Thursday, March 4, 2010
The impact of The Pilgrim's Progress
No other English work (excepting the Bible) has been so widely read over such a long span of time as has been John Bunyan’s The Pilgrim’s Progress. Up until the twentieth century it was a standard household book in English-speaking homes, a common sight on bookshelves alongside the Bible. Most adults today have heard of the famous allegory, but few have actually read it, and even fewer are aware of the worldwide impact that the book has had and continues to have in terms of culture, religion, literature and language.
But first let me briefly set the scene. In 1649 Charles I was beheaded and a predominantly Presbyterian Parliament, headed by Oliver Cromwell, was instituted. These Parliamentarian years, known as the Interregnum, ended in 1660 with the Restoration, when Charles II was brought back from the continent to reinstate the monarchy. Charles re-established Anglicanism as the state’s enforced religion.
Bunyan – a poorly educated Baptist minister – wrote The Pilgrim’s Progress in 1675 while imprisoned in a Bedford gaol, where he was kept for twelve years because he had been preaching without a licence. Puritans (also known as nonconformists) were largely reviled under the Restoration and suffered many persecutions, including not being lawfully allowed to meet and worship according to their own doctrines. Bunyan was actually offered freedom from prison provided he refrain from any further preaching. But he famously replied: “If you release me today, I will preach tomorrow.” And so he remained in a dank gaol cell, separated from his wife, his children and his ‘flock’, and it was during this time that his daytime dream came to him about a pilgrim called Christian.
The Pilgrim’s Progress is the world’s most famous allegory. (An allegory is a story where people, place and object names clearly point to their representative meanings.) The allegory of Bunyan’s book, the idea of which is taken from the Bible, is a simple one: a man called Christian becomes aware of a heavy burden on his back (his sins) and so, at Evangelist’s urging, flees from the City of Destruction where he was born towards the Wicket Gate, where he will find the straight and narrow path that will lead him to the Celestial City. He faces many obstacles, hardships and dangers throughout his journey, but along the way he also receives help from others and is kept company by Faithful and then Hopeful.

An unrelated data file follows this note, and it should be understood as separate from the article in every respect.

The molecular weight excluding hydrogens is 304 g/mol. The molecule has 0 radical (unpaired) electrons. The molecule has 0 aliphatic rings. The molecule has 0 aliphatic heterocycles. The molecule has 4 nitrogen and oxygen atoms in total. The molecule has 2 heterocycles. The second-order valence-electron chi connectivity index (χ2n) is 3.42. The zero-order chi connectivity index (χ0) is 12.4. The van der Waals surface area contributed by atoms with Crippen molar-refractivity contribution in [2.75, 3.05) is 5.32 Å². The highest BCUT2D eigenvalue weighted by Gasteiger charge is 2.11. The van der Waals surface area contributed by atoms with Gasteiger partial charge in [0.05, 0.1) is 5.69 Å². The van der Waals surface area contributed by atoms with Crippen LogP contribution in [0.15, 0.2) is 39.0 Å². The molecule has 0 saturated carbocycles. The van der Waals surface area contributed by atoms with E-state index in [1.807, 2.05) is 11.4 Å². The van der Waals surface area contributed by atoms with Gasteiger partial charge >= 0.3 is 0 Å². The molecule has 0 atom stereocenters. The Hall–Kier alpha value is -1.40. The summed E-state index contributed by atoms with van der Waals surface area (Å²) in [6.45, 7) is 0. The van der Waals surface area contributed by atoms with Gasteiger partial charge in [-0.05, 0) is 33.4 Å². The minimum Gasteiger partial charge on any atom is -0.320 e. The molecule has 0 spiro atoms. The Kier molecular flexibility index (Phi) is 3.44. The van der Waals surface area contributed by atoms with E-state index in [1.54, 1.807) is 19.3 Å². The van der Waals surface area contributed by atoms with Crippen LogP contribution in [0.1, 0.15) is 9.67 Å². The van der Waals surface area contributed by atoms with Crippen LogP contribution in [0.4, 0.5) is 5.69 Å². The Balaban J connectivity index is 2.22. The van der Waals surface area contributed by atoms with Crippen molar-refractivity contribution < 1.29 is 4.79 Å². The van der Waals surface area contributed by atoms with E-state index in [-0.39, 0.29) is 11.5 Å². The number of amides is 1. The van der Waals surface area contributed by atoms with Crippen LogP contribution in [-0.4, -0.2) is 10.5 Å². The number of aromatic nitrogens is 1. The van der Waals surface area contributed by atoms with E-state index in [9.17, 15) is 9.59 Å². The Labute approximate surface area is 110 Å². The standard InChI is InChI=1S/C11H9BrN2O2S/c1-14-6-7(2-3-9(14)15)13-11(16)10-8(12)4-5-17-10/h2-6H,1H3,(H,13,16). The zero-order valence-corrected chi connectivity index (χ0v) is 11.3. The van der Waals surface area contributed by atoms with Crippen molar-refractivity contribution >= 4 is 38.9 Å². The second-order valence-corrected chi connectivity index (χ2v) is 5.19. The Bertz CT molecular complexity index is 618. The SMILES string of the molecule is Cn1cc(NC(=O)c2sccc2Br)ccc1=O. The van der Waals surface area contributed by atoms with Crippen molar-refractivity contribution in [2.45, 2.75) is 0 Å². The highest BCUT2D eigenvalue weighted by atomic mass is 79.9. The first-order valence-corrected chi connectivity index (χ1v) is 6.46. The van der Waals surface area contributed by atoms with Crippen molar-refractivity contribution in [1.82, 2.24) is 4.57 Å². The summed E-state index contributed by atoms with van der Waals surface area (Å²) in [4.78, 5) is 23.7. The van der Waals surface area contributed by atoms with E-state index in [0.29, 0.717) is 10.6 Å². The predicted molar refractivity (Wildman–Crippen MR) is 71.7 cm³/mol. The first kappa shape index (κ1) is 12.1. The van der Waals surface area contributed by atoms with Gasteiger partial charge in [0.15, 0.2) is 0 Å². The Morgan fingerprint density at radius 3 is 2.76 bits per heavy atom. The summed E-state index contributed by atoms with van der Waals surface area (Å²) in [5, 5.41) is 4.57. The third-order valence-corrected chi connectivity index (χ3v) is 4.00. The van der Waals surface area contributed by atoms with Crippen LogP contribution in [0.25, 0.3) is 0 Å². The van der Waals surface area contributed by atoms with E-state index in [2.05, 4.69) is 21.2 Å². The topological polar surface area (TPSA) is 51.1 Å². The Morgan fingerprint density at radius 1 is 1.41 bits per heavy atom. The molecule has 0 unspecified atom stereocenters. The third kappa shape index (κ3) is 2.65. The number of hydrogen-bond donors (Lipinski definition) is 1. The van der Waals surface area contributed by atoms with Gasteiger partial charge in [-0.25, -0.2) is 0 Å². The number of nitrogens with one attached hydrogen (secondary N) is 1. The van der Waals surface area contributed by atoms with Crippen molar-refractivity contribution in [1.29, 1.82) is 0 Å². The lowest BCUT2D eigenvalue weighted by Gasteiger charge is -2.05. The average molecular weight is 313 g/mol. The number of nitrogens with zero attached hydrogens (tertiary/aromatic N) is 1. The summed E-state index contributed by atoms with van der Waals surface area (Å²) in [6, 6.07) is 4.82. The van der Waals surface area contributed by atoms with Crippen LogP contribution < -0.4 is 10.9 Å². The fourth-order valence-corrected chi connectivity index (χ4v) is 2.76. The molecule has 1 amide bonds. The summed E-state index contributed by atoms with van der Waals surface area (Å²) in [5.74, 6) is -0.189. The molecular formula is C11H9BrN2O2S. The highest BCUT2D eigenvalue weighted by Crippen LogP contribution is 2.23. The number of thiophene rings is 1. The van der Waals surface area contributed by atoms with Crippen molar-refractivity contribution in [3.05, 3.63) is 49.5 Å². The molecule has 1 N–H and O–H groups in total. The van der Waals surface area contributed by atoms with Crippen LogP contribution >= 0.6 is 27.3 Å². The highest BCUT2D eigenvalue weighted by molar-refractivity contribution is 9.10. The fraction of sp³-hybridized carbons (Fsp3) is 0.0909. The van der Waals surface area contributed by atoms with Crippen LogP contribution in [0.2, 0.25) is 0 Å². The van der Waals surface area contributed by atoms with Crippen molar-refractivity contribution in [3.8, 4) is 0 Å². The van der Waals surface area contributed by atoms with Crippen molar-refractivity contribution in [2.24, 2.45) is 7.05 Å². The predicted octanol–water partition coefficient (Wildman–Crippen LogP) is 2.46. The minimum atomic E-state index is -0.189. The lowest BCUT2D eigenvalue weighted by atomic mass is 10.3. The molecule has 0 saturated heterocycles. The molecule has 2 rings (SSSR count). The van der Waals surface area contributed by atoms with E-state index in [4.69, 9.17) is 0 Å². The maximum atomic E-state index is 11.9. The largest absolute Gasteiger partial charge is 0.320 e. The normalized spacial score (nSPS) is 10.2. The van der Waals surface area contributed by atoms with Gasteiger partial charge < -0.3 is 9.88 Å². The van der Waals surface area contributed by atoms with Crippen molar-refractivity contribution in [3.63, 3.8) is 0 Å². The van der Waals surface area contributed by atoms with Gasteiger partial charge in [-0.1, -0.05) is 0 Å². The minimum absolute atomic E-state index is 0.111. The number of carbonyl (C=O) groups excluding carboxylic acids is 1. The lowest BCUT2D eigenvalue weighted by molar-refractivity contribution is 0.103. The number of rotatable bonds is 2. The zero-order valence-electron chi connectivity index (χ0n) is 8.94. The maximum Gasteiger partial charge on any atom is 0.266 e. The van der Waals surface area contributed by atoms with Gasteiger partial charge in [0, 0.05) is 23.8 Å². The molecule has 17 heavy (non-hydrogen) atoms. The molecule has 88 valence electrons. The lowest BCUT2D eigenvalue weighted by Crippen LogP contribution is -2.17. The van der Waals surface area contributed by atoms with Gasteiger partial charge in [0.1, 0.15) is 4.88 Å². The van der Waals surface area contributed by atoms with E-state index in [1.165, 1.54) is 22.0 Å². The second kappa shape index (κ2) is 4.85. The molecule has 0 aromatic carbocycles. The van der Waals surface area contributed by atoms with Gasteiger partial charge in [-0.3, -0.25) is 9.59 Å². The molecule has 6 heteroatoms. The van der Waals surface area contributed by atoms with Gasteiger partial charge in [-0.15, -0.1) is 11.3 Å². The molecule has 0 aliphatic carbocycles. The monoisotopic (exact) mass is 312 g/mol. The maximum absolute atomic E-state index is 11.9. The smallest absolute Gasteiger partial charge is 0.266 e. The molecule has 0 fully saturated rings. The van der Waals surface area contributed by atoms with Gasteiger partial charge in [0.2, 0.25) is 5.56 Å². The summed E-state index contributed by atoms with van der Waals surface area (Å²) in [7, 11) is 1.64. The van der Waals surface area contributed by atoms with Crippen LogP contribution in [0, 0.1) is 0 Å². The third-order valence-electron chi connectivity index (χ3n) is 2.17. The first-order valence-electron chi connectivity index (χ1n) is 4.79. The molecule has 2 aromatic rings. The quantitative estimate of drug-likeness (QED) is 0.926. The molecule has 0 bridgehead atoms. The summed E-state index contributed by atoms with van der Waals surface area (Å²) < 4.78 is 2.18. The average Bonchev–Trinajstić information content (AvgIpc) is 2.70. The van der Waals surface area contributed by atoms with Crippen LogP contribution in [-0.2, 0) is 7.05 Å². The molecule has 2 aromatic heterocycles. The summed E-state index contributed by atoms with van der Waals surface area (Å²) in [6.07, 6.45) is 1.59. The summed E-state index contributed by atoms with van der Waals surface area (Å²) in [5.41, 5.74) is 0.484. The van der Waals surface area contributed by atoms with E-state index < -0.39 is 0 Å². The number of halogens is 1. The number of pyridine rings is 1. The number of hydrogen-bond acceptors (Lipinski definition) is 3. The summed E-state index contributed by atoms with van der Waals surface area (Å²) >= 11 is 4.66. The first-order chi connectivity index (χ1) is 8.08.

The first edition was published in 1678 and before the year was out there was a need for a second one. In 1684 Bunyan wrote The Pilgrim’s Progress Part II – this story follows the pilgrimage of Christian’s wife, Christiana, and their children – in response to Part I’s huge success. Within the first hundred years of its printing, Part I was printed in thirty-three editions and Part I and II together in fifty-nine.
The Pilgrim’s Progress travelled quickly after its publication, and it received an even more eager reception in Scotland, Ireland and the colonies than it did at home, as gauged by its sales and the manner in which it was discussed. It was printed in New England three years after its first publication in England, and unlike the crude materials used by English publishers, the New Englanders – for the most part nonconformists who a generation before had left England in order to find a better way of life – thought it worthy of the most elegant binding. For them, Christian’s allegorical journey hit home in a big way, speaking as it did of a hard, dangerous journey, much like the one that they had literally experienced in sailing to New England and settling in its harsh climate. Six years after its first publication Bunyan wrote of Part I:
’Tis in New England under such advance,
Receives there so much loving countenance,
As to be trimm’d, new cloth’d, and deck’d with gems
That it may show its features and its limbs,
Yet more; so comely doth my Pilgrim walk,
That of him thousands do sing and talk.
Its translations came quickly. The Dutch and French had it by 1682 and the Germans by 1694. The Pilgrim’s Progress travelled across Europe with the persecuted as they fled to safer and Protestant parts of the continent. It also went with them to the Caribbean. The whole book (Parts I and II combined) later underwent even greater dispersion abroad as the result of missionary societies, arriving in India in the late 1700s and spreading all over Africa the following century. It was considered such an invaluable evangelistic tool that in 1847 a London Missionary Society ship heading for Tahiti carried not only 5,000 Tahitian Bibles but also 4,000 Tahitian copies of The Pilgrim’s Progress.
Today the number of translations is formidable, the figure being around two hundred. There are eighty African language translations alone. And let us not forget that there are also modern ‘translations’ for those who struggle with the Middle English of the original text.